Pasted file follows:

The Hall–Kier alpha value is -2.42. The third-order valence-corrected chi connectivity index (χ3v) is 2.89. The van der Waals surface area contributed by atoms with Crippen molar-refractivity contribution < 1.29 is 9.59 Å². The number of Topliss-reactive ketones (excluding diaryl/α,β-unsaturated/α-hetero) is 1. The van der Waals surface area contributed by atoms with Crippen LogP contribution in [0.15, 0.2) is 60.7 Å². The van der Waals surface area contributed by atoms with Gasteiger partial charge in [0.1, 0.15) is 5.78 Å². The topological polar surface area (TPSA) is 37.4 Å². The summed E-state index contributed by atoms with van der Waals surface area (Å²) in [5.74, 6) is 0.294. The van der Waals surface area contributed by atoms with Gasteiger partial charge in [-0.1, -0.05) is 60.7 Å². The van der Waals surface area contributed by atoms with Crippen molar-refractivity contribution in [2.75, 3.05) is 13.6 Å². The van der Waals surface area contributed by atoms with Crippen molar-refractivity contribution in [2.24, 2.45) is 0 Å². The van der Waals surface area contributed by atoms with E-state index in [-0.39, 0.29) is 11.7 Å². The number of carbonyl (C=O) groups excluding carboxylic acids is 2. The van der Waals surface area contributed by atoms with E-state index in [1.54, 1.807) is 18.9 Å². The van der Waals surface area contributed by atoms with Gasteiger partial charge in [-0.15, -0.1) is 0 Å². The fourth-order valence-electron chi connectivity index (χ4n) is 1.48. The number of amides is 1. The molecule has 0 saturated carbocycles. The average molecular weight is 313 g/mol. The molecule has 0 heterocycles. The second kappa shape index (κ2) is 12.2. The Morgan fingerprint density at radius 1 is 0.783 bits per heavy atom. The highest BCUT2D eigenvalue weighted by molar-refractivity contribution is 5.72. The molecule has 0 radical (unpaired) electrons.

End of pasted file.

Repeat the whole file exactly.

The Hall–Kier alpha value is -2.42. The third-order valence-corrected chi connectivity index (χ3v) is 2.89. The van der Waals surface area contributed by atoms with Crippen molar-refractivity contribution < 1.29 is 9.59 Å². The number of Topliss-reactive ketones (excluding diaryl/α,β-unsaturated/α-hetero) is 1. The van der Waals surface area contributed by atoms with Crippen LogP contribution in [0.15, 0.2) is 60.7 Å². The van der Waals surface area contributed by atoms with Gasteiger partial charge in [0.1, 0.15) is 5.78 Å². The topological polar surface area (TPSA) is 37.4 Å². The summed E-state index contributed by atoms with van der Waals surface area (Å²) in [5.74, 6) is 0.294. The van der Waals surface area contributed by atoms with Gasteiger partial charge in [-0.1, -0.05) is 60.7 Å². The van der Waals surface area contributed by atoms with Crippen molar-refractivity contribution in [2.75, 3.05) is 13.6 Å². The van der Waals surface area contributed by atoms with Crippen molar-refractivity contribution in [2.24, 2.45) is 0 Å². The van der Waals surface area contributed by atoms with E-state index in [-0.39, 0.29) is 11.7 Å². The number of carbonyl (C=O) groups excluding carboxylic acids is 2. The van der Waals surface area contributed by atoms with E-state index in [1.54, 1.807) is 18.9 Å². The van der Waals surface area contributed by atoms with Gasteiger partial charge in [-0.15, -0.1) is 0 Å². The fourth-order valence-electron chi connectivity index (χ4n) is 1.48. The number of amides is 1. The molecule has 0 saturated carbocycles. The average molecular weight is 313 g/mol. The molecule has 0 heterocycles. The second kappa shape index (κ2) is 12.2. The Morgan fingerprint density at radius 1 is 0.783 bits per heavy atom. The highest BCUT2D eigenvalue weighted by molar-refractivity contribution is 5.72. The molecule has 0 radical (unpaired) electrons.